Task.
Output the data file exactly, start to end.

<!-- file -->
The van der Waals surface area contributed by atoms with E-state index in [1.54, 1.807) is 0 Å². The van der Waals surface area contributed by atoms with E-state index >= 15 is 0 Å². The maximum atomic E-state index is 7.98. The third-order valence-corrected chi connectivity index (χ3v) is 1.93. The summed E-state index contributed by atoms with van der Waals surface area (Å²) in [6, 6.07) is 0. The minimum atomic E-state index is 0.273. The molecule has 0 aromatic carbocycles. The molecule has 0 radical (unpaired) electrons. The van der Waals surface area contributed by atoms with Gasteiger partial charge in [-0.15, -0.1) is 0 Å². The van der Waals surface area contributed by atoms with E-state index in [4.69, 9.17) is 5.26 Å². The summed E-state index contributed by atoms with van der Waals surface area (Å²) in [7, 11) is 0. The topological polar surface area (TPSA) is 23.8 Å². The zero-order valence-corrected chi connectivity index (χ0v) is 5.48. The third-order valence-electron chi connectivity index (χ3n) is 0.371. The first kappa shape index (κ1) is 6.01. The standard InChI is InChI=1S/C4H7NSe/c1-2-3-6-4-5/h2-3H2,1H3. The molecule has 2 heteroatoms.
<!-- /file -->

The van der Waals surface area contributed by atoms with E-state index in [1.54, 1.807) is 0 Å². The van der Waals surface area contributed by atoms with E-state index >= 15 is 0 Å². The maximum atomic E-state index is 7.98. The third-order valence-corrected chi connectivity index (χ3v) is 1.93. The summed E-state index contributed by atoms with van der Waals surface area (Å²) in [6, 6.07) is 0. The minimum atomic E-state index is 0.273. The molecule has 0 aromatic carbocycles. The molecule has 0 radical (unpaired) electrons. The van der Waals surface area contributed by atoms with Gasteiger partial charge in [-0.15, -0.1) is 0 Å². The van der Waals surface area contributed by atoms with E-state index in [4.69, 9.17) is 5.26 Å². The summed E-state index contributed by atoms with van der Waals surface area (Å²) in [7, 11) is 0. The topological polar surface area (TPSA) is 23.8 Å². The zero-order valence-corrected chi connectivity index (χ0v) is 5.48. The third-order valence-electron chi connectivity index (χ3n) is 0.371. The first kappa shape index (κ1) is 6.01. The standard InChI is InChI=1S/C4H7NSe/c1-2-3-6-4-5/h2-3H2,1H3. The molecule has 2 heteroatoms.